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Searching for Identity: A Christian Counselor on the Reflective Self, Part 1

By Amanda Rowett, MA, LMHCA, Bellevue Christian Counseling

Beautiful young woman looking in the mirrorDo you feel insecure  or suffer from persistent self-doubt? Are your feelings about yourself dependent on how people respond to you? Do you ever feel confused about who you are? Do you feel sure about yourself one day, but then unsure the next day? Perhaps you sometimes look in the mirror and ask yourself, “Who is that person?” You may find it difficult to describe yourself to others or stand up for yourself in relationships. Do you expect others to reassure and affirm you? If so, you may be suffering from an over reliance on your reflected sense of self.

This is the first article in a two-part series in which I explore the concept of the reflected sense of self. In this article, I explain the concept of the reflected self and show how it functions. In the following article, I explore how we need to reclaim power over our lives in order to discover the true identity that God has given us.

The Reflected Sense of Self: A Borrowed Self-image

Dr. David Schnarch (2009) defines “the reflected sense of self” as one which is dependent upon the feedback of others. The reflected self occurs when we allow how people respond to us to determine our identity and worth. It is as though other people are a mirror that reflects back what we are to believe about ourselves. So, for example, if your childhood was characterized by criticism and rejection by those closest to you, you may have developed a negative sense of self. You may have adopted the belief that you are stupid and worthless. Alternatively, you may have felt assertive and talented because your family and friends always praised you for your accomplishments. In sum, the reflected self borrows their identity from the people around them.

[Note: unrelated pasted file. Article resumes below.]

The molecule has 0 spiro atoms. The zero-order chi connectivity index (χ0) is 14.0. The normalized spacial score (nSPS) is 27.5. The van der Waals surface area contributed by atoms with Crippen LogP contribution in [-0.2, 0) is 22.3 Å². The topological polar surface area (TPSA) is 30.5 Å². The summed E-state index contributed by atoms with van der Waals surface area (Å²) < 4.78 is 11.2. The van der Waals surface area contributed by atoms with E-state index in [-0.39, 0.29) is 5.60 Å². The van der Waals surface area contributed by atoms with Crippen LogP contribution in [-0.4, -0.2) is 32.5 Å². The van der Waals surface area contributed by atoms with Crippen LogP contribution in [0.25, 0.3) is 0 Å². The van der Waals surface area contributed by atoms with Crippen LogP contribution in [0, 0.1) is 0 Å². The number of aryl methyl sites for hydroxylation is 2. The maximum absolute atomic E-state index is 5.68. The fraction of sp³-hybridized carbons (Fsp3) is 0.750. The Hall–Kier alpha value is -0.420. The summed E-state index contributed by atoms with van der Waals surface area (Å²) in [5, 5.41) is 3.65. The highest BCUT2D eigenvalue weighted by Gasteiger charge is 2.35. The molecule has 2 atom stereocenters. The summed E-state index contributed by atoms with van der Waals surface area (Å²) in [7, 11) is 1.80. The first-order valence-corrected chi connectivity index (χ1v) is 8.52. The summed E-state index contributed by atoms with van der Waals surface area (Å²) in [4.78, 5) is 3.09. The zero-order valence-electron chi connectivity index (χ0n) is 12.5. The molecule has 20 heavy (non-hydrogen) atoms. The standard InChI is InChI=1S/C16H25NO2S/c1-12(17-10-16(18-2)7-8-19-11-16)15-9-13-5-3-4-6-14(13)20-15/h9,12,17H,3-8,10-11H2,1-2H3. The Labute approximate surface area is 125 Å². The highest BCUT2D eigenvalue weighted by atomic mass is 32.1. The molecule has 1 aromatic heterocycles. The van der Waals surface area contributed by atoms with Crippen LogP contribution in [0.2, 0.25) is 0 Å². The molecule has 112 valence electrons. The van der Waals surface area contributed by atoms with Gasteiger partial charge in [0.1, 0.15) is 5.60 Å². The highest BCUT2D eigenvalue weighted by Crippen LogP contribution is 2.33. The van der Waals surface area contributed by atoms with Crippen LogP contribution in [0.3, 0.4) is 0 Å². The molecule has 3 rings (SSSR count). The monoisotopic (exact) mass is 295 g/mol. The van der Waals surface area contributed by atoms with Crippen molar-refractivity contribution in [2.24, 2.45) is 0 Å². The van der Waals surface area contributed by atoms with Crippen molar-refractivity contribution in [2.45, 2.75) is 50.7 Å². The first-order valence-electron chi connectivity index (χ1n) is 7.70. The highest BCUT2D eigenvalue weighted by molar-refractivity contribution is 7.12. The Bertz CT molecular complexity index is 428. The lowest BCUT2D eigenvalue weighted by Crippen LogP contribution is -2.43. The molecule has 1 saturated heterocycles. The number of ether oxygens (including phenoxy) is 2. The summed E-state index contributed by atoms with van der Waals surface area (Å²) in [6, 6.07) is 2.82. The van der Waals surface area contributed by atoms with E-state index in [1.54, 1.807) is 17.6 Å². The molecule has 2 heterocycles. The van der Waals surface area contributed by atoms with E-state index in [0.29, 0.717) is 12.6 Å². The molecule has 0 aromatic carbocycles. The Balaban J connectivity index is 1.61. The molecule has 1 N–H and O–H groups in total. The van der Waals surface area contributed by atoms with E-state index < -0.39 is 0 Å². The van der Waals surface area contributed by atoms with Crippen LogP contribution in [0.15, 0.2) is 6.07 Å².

Schnarch defines borrowed functioning as “seeing yourself through the eyes of people who are important to you. You internalize how others see you and treat you as indicators of who you are” (p. 44). Depending on our moments of interaction with others, we can borrow a positive or negative self. For example, you feel great about yourself when your spouse or friend compliments you, but you feel unworthy when they are angry or distant. People with a reflected self depend on others to supply them with a positive reflection of themselves.  But when we rely on others for a positive sense of self, we become emotionally fused with them. Schnarch defines emotional fusion as basically depending on others to regulate your emotions.

Emotional fusion is like saying, “I need you to feel good about me, so I can feel good about me. I can’t handle you being upset because that means I am bad.”

The Search for the Self